Wednesday, 14 December 2011

‘Vancouver's most unwanted night light’ - Provincial Officials thumb their noses at Vancouver Residents

In the following 24 Hours Vancouver news story, PavCo Minister Pat Bell’s disingenuous and misleading responses about the giant video screen at Terry Fox Plaza are further exposed.  When taking stock of opinions on the subject, at last count:  The Vancouver City Mayor has asked that the screen be removed, City Councillor Geoff Meggs has said that residents were “ambushed” with this giant screen in their living rooms, Vancouver City By-laws dictate that the screen must be dismantled, MLA Spencer Chandra Herbert has stated that the screen must be taken down, and the overwhelming local resident outcry has demanded that the giant screen be immediately removed. When will the BC Liberals stop this daily harassment into our homes? 

Residents in nearby towers complain the glare from the oversized screen at BC Place is disrupting their home life. (PHOTO COURTESY OF STOPBILLBOARD)


The province appears to be thumbing its nose at Vancouver residents, allowing a giant BC Place screen to beam ads into nearby glass condos because the provincial land it sits on is exempt from city bylaws.

Residents around Terry Fox Plaza are up in arms, blinded by the flashing billboard, which is lit from 7 a.m. to 7 p.m. Many say the light wakes them, prevents children from sleeping, and floods living rooms in the early evenings.  The advertisement screen is nearly 2,000 sq. ft. although a city bylaw allows just 200 sq. ft.

“The land that PavCo operates on is provincial land … so they are exempted from it,” a Tourism, Jobs and Innovation Ministry official said Tuesday.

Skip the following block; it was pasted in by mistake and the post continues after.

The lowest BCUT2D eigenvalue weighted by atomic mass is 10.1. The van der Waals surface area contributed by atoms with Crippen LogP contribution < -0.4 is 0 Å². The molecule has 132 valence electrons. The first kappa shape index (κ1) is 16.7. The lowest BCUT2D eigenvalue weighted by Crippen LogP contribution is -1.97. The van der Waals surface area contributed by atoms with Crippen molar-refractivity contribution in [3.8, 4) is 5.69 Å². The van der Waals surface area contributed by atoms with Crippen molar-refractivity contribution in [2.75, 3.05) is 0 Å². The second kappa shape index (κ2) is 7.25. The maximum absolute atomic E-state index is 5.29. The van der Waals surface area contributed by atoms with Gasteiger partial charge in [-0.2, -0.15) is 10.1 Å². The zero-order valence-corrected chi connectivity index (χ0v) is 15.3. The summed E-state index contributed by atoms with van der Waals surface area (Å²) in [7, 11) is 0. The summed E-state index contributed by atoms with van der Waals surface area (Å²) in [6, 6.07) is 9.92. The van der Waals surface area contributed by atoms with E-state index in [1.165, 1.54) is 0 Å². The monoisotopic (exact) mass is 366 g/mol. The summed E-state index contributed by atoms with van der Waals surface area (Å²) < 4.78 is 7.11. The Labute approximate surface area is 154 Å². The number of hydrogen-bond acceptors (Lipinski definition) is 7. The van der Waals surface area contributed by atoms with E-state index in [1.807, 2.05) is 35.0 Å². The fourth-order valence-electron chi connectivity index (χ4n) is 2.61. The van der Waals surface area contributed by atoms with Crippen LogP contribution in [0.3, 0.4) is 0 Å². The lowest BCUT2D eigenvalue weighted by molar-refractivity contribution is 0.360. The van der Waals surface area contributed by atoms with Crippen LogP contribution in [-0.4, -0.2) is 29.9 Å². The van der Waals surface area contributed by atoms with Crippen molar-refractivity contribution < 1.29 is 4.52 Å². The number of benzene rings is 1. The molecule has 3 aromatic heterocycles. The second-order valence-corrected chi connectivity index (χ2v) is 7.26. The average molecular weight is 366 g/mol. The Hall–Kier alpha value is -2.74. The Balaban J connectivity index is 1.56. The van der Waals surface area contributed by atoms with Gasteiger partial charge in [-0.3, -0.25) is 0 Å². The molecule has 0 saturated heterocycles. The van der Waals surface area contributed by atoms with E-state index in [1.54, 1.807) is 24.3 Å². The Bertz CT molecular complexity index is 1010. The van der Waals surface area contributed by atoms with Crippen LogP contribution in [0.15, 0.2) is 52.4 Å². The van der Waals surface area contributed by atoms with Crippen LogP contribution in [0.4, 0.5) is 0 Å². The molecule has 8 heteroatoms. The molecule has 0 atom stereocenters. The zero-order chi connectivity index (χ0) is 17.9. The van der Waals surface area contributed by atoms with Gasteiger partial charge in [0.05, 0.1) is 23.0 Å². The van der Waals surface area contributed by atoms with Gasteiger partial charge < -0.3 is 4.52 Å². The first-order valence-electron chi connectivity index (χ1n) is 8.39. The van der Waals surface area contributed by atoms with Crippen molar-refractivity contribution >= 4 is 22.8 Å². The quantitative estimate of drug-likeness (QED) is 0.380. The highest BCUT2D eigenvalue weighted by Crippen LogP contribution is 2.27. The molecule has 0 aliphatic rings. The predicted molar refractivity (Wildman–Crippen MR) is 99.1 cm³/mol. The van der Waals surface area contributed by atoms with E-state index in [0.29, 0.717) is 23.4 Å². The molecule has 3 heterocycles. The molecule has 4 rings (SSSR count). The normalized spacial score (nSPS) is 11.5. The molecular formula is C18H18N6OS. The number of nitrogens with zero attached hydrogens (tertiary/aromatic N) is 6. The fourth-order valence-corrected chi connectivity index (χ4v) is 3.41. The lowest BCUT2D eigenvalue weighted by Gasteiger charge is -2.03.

Last month Minister of Tourism Pat Bell told the B.C. legislature PavCo is working with the city to fix the problem.  “Our senior staff say that’s not the case,” said Coun. Geoff Meggs, adding he can almost read the ads “with the naked eye” from his home in Fairview, nearly two kilometres away.
A ministry official told 24 hours Bell’s office sent a letter about the screen to Vancouver’s mayor Monday, but wouldn’t reveal its contents.

PavCo has reduced the screen’s operational time to 12 hours per day.  “They’ve changed the time and reduced the glare a little bit but I think they’re hoping just by ignoring it and saying it’s solved, the people who’ve had their homes in some ways wrecked, give up and move away,” said Vancouver West End MLA Spencer Chandra Herbert, who represented the area before riding boundaries changed.  He said residents are rightly concerned their home values have depreciated.  No one from PavCo was available to comment.

“You can’t be sitting anywhere within your glass home without this penetrating light flashing off all the surfaces within your home. We close our blinds but the light still comes through,” said David Cookson, who leads the group Take the Giant Screen Down Now. “We’re not talking about lights that serve the community; it’s something put up simply to blast advertising.  “I understand the stadium is a good thing for the city’s economy. We all think the Whitecaps and Lions are great, we like entertainment, we like living in a bustling city, but this is so far beyond what’s considered acceptable."